This course will explore the expanding genre of creative nonfiction, with a critical focus on the growing possibilities, purported goals, and hidden limitations of the form. Students will produce a portfolio of creative nonfiction writings that examine a central theme. Purpose-driven research, a devotion to craft, and the ability to synthesize thematically resonant components will be key elements of success in producing these works. We will also read a wide variety of creative nonfiction written by established masters and newer voices alike. We will look at variant forms such as the visual essay and the montage, as well as essays that question the nature of the genre itself. Throughout the course, a heavy emphasis will be placed on creative thinking, creative discussion, and creative production. The course is committed to expressive freedom and the pursuit of inspired writing. This course fulfills the campus Advanced Composition requirement.
233 T PRINCIPLES OF COMPOSITION, Roberts-Stanley. TUTH 3:30-4:45
TOPIC: Composing + Cinema
This course is designed to expose students to new ways of thinking about their writing and composing processes by focusing on another mode of expression: film. In this course, students will explore narratives and texts relating to the genesis, pre-production, production, distribution, reception, and impact of a landmark Hollywood film in order to begin to understand filmmaking as a complex, situated collaborative composing process. In addition, students will be a part of a “sandbox” production company and will work in groups to write, produce, and market their own short fiction films on campus. We’ll explore different facets of composing for the cinema as well as look at what studying cinema production can tell us about our own writing processes. The emphasis of the course is not so much on producing professional shorts (far from it), but rather on engagement in the process, active participation in class and group work, and the quality of numerous written responses and reflections. No previous filmmaking experience required; industrious, dedicated students of all backgrounds and experience-levels are welcome. This course fulfills the campus Advanced Composition requirement.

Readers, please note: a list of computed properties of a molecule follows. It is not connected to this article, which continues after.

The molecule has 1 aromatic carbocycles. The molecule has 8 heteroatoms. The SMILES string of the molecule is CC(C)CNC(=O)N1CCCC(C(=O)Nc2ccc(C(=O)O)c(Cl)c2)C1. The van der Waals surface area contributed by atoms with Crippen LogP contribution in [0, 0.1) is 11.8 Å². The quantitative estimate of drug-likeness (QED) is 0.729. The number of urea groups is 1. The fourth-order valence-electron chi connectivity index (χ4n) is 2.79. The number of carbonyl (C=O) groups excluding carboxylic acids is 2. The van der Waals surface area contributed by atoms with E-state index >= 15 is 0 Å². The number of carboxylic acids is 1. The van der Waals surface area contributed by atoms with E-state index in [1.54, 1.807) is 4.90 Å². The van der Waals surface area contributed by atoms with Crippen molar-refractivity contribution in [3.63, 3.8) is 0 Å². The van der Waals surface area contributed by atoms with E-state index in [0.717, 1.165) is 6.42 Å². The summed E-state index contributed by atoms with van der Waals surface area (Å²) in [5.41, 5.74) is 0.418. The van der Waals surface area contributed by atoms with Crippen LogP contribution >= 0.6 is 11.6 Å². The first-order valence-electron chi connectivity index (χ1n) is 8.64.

243 M INTERMEDIATE EXPOSITORY WRITING, Holding. TUTH 9:30-10:45
Enrollment in RHET 243 is restricted to Rhetoric majors
Writing on the body, writing with the body, and writing for the body (you are eligible if you have one). Specifically, we’ll look at the intersection of rhetoric, activism, and the body through creative writing and performance.
While course content will be largely student driven and discerned, readings will tap rhetorical history and theory, fiction, creative nonfiction, and current events at and past campus.
Participants should expect to use bodies as well as various technologies to write quite a lot (we will stretch definitions of “bodies” and “write”); to research; to collaborate; to speak up and act out; to materialize commitments, generally.
Students will have regular opportunity to share and evolve work both in class and before other audiences. The course will culminate in student-designed, public enactments of some aspect of the intersection noted above.
Please feel free to contact the instructor with questions. This course fulfills the campus Advanced Composition requirement.
243 CHP INTERMEDIATE EXPOSITORY WRITING, Spindel. TUTH 12:30-1:50
TOPIC: Tales of the Quest: Writing the Personal Essay
Enrollment in section CHP is restricted to Campus Honors Students
Our primary goal in this writing workshop is to create a collaborative community of writers, readers, and editors in which each student plays all three roles. Using guided practice assignments, students will focus on developing a personal writing style and voice. Exercises started in class and revised for the following week will highlight specific craft points including elucidating character, writing dialogue, visual and sensory description, and developing voice. The techniques taught in the class are applicable to fiction, literary nonfiction, and narrative journalism.
Reading for the class will include several book-length memoirs and one collection of personal essays. The notion of writer as explorer and pilgrim on a quest will frame our discussions of first-person literature.
Required to successfully complete the class: participation in discussions, completion of all rough draft assignments, vigorous revision that results in several longer finished pieces, and active participation in a final group project. Writing is graded on the basis of each student’s improvement over the course of the semester and credit is given for risks taken. This course fulfills the campus Advanced Composition requirement.